Presentation of the Lord
The Story of the Presentation of the Lord
At the end of the fourth century, a woman named Etheria made a pilgrimage to Jerusalem. Her journal, discovered in 1887, gives an unprecedented glimpse of liturgical life there. Among the celebrations she describes is the Epiphany, the observance of Christ’s birth, and the gala procession in honor of his Presentation in the Temple 40 days later. (Under the Mosaic Law, a woman was ritually “unclean” for 40 days after childbirth, when she was to present herself to the priests and offer sacrifice—her “purification.” Contact with anyone who had brushed against mystery—birth or death—excluded a person from Jewish worship.) This feast emphasizes Jesus’ first appearance in the Temple more than Mary’s purification.
The observance spread throughout the Western Church in the fifth and sixth centuries. Because the Church in the West celebrated Jesus’ birth on December 25, the Presentation was moved to February 2, 40 days after Christmas.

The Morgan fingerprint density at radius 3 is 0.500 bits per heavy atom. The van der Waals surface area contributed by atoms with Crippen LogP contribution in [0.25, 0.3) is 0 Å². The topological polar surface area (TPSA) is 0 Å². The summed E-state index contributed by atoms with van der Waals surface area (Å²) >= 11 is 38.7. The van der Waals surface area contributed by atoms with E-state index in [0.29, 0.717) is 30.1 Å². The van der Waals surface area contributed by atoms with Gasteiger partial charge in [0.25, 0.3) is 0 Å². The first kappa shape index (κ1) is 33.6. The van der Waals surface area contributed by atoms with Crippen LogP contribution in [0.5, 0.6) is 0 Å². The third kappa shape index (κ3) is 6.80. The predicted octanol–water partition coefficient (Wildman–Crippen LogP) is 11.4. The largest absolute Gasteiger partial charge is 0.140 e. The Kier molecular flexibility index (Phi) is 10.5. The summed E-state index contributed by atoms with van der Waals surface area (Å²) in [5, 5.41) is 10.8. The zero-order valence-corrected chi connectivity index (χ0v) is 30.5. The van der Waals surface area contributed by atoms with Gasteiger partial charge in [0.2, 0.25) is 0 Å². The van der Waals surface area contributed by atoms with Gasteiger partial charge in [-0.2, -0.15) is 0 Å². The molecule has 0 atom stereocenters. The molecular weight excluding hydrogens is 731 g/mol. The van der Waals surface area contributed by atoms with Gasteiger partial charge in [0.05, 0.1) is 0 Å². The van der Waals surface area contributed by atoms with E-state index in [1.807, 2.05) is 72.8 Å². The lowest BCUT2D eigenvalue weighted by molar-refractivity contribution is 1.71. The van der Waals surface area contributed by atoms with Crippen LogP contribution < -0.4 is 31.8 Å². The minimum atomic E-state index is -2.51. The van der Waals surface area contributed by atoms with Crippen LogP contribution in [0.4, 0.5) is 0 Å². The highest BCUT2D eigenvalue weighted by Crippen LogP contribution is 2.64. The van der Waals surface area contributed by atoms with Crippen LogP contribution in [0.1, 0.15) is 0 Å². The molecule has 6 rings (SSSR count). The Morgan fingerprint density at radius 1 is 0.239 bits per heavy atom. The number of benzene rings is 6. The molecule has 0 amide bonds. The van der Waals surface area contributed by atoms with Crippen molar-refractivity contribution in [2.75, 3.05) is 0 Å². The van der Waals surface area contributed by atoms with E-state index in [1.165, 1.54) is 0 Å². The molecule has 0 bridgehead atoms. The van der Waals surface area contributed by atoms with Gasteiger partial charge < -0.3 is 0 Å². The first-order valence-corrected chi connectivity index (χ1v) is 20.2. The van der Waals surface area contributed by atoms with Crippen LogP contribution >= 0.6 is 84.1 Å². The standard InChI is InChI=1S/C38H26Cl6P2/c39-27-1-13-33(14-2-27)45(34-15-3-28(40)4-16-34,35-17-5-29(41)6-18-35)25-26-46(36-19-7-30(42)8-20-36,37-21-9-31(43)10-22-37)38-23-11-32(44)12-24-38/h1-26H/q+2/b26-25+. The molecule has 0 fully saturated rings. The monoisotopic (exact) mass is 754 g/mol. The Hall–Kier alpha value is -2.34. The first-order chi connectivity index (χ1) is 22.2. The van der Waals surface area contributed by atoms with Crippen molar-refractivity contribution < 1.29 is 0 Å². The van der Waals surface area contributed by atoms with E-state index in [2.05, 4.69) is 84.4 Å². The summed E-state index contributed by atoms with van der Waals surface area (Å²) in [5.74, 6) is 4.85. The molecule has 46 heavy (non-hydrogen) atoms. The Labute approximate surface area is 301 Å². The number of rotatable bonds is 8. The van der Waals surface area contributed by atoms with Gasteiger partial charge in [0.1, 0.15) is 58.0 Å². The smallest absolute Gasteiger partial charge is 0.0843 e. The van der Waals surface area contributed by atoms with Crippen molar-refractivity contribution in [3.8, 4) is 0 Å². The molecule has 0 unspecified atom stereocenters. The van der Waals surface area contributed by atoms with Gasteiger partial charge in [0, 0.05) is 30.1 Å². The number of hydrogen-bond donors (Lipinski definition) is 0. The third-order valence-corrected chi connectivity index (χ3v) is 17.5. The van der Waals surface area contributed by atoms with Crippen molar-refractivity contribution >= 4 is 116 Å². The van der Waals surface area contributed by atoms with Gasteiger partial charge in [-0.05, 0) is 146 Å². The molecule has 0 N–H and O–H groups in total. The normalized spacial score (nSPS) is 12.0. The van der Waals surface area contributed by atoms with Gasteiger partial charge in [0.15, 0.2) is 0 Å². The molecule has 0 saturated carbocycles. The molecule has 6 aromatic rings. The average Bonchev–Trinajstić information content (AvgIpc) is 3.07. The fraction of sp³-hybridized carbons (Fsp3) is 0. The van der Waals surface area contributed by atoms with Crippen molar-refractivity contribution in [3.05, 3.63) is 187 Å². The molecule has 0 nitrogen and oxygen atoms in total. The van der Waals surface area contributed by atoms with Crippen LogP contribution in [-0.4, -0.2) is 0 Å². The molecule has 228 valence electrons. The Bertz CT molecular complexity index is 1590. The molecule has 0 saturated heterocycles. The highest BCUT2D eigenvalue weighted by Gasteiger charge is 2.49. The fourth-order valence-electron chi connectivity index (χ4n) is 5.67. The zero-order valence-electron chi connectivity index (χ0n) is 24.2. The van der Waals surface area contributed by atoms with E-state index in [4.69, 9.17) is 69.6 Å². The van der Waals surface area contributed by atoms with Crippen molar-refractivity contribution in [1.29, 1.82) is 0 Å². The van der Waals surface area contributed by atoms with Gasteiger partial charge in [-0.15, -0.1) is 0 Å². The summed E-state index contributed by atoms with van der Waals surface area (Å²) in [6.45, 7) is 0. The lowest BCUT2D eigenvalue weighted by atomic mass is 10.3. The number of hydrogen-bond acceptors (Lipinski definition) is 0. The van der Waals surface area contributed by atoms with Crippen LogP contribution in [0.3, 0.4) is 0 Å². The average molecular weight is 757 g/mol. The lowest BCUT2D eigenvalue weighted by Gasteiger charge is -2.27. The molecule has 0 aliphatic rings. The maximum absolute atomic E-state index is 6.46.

At the beginning of the eighth century, Pope Sergius inaugurated a candlelight procession; at the end of the same century the blessing and distribution of candles which continues to this day became part of the celebration, giving the feast its popular name: Candlemas.
In Luke’s account, Jesus was welcomed in the temple by two elderly people, Simeon and the widow Anna. They embody Israel in their patient expectation; they acknowledge the infant Jesus as the long-awaited Messiah. Early references to the Roman feast dub it the feast of Saint Simeon, the old man who burst into a song of joy which the Church still sings at day’s end.
“Without a doubt, obedience is more meritorious than any other penance. And what greater penance can there be than keeping one’s will continually submissive and obedient?”
— St. Catherine of Bologna
“Do not think, [Jesus] says, that you are destined for easy struggles or unimportant tasks. You are the salt of the earth. What do these words imply? Did the disciples restore what had already turned rotten? Not at all. Salt cannot help what is already corrupted. That is not what they did. But what had first been renewed and freed from corruption and then turned over to them, they salted and preserved in the newness the Lord had bestowed. It took the power of Christ to free men from the corruption caused by sin; it was the task of the apostles through strenuous labor to keep that corruption from returning.”
— Homily by Saint John Chrysostom
“Father, grant me the grace to remain calm and serene in the midst of turmoil in my own life so that I can reflect at least a little of Jesus’ peace. I ask this in Jesus’ name, Amen.”
-from Stories of Jesus